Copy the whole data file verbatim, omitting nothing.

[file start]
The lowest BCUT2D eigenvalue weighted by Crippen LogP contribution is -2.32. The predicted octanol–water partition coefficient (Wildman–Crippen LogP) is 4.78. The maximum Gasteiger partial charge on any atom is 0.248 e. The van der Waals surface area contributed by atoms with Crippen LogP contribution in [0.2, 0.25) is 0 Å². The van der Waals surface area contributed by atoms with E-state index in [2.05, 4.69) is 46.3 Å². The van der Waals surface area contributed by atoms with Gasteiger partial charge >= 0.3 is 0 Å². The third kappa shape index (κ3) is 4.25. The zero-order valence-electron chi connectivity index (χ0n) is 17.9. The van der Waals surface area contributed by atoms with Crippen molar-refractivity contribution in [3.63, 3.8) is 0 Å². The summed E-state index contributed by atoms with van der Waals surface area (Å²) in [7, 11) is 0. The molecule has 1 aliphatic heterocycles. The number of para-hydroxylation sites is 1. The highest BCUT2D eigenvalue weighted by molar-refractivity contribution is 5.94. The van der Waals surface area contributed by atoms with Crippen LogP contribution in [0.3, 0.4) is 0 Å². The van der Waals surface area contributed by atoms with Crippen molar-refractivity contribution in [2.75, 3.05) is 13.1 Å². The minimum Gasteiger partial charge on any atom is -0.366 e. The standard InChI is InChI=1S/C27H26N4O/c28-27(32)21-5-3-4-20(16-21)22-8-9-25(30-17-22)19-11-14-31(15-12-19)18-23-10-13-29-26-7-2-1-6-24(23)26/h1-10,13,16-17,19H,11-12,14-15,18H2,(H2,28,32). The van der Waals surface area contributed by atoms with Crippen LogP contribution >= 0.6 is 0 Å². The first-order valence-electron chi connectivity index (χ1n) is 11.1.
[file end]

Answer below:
The lowest BCUT2D eigenvalue weighted by Crippen LogP contribution is -2.32. The predicted octanol–water partition coefficient (Wildman–Crippen LogP) is 4.78. The maximum Gasteiger partial charge on any atom is 0.248 e. The van der Waals surface area contributed by atoms with Crippen LogP contribution in [0.2, 0.25) is 0 Å². The van der Waals surface area contributed by atoms with E-state index in [2.05, 4.69) is 46.3 Å². The van der Waals surface area contributed by atoms with Gasteiger partial charge >= 0.3 is 0 Å². The third kappa shape index (κ3) is 4.25. The zero-order valence-electron chi connectivity index (χ0n) is 17.9. The van der Waals surface area contributed by atoms with Crippen molar-refractivity contribution in [3.63, 3.8) is 0 Å². The summed E-state index contributed by atoms with van der Waals surface area (Å²) in [7, 11) is 0. The molecule has 1 aliphatic heterocycles. The number of para-hydroxylation sites is 1. The highest BCUT2D eigenvalue weighted by molar-refractivity contribution is 5.94. The van der Waals surface area contributed by atoms with Crippen LogP contribution in [0.3, 0.4) is 0 Å². The van der Waals surface area contributed by atoms with Crippen molar-refractivity contribution in [2.75, 3.05) is 13.1 Å². The minimum Gasteiger partial charge on any atom is -0.366 e. The standard InChI is InChI=1S/C27H26N4O/c28-27(32)21-5-3-4-20(16-21)22-8-9-25(30-17-22)19-11-14-31(15-12-19)18-23-10-13-29-26-7-2-1-6-24(23)26/h1-10,13,16-17,19H,11-12,14-15,18H2,(H2,28,32). The van der Waals surface area contributed by atoms with Crippen LogP contribution >= 0.6 is 0 Å². The first-order valence-electron chi connectivity index (χ1n) is 11.1.